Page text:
Monday, October 26, 2009

When An Injury Comes Along, You Must Fix It!

Sticks And Stones Will Break My Bones, But Weights Will Never Hurt Me!

(Consider this "Part Two" of a prior post on stretching)

It has become more clear to me than ever before that I had been severely neglecting the maintenance aspect of my training. Why? I think part of it has to do with the rush and excitement of a new method of training: like a kid in a candy store, you want to try everything, but before you know it, your stomach is having sugar seizures (try saying that 5 times!).

Another huge culprit of no stretching, for me, was plain old laziness. Stretching takes time, and patience - something I didn't have much of during the first year and a half of CrossFit. Stretching and warming up seemed to have a negative effect on my actual performance, and strangely enough it would psych me out. Skipping the warm-up and stretch seemed much more beneficial. It was good while it lasted.

Earlier this summer in the beginning of June, I began to increase my training in order to prepare for some hard upcoming WODs this summer. I didn't know it just yet, but doomsday was rearing its ugly head, and it was making its way towards me, full speed.
The day after the workout that had finally pushed me over the edge - 400m sprint, 400m walking lunge, 400m sprint - the pain started to kick in. I couldn't put an ounce of weight on my right leg! I let about four weeks go by before getting it checked out, simply because I was afraid to hear the worst. All I could think of was all the training I had done over the past year and a half and how it was all about to go to waste.

I was referred to an amazing sports rehabilitation centre here in Mississauga,
SPC Mississauga, where I was finally given the news I needed to hear:

"You have PFPS."

What in the hell is that?!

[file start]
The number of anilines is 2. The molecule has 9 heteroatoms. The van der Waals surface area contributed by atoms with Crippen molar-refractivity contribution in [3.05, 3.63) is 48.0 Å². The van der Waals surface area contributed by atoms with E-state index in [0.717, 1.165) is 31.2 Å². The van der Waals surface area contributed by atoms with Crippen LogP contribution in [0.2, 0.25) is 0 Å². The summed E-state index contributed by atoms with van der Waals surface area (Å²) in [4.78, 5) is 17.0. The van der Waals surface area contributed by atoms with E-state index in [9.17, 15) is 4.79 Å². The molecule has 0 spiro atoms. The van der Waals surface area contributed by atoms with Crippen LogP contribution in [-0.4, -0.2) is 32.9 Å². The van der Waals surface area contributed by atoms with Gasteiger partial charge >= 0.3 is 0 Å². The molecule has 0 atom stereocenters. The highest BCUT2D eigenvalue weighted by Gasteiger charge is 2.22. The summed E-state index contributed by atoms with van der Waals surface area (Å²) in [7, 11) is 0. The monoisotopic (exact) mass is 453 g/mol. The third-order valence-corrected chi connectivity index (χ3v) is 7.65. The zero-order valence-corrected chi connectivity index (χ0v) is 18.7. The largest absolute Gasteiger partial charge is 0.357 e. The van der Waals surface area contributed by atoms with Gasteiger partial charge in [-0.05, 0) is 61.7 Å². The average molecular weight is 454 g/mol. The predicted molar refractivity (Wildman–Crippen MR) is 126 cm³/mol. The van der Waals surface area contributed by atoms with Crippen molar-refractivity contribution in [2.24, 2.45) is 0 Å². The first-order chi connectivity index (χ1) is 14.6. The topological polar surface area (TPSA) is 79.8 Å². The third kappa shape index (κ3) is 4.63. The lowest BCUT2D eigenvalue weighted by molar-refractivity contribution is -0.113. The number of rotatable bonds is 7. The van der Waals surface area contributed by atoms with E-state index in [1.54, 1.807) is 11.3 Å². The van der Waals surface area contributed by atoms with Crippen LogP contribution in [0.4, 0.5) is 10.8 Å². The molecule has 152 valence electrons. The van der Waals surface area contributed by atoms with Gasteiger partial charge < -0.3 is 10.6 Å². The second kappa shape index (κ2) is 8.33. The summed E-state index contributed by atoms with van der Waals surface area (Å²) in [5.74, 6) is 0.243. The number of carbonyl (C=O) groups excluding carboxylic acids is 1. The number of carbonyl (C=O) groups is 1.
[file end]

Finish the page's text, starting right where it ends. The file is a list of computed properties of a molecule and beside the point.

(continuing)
PFPS stands for Patellofemoral Pain Syndrome, which is described as "pain under and around the knee cap." Any forward inclination on the knee (walking lunges, box jumps, jump rope, basically an explosive activity on the knee) was not permitted. This was not the absolute worst diagnosis I
could have been given, fortunately. Had my physiotherapist said "You have an MCL tear," I would have had a lot more to worry about. He said if I were to come in for treatment once a week for a few weeks, and come for bi-weekly check-ups, and continued doing the at-home exercises as directed, I would bounce back in no time.

It was ALL I had to do to get better...a little dedication and some sacrifice in training, and all would be well...
Unfortunately, due to my lack of dedication, I failed to keep up with the exercises, and subsequently discontinued my visits to physiotherapy. Yes, I am an idiot. The epitome of idiot to be exact.

It is now October and I am still dealing with chronic pain. Every couple of weeks my knee begins to feel stronger, without the help of proper stretching and knee exercises, and I begin to think I am okay again. I pick a workout that involves heavy cleans, box jumps, wall balls, etc., and the next day I am back at square one: inflammation of the knee, throbbing pain and sharp pains.

What I have finally learned over the past five months is that injuries do not just disappear. They cannot be neglected, and you MUST take care of them as soon as possible if you want full recovery. The exercises that help strengthen your injury may seem monotonous, boring and maybe even pointless, BUT THEY HELP.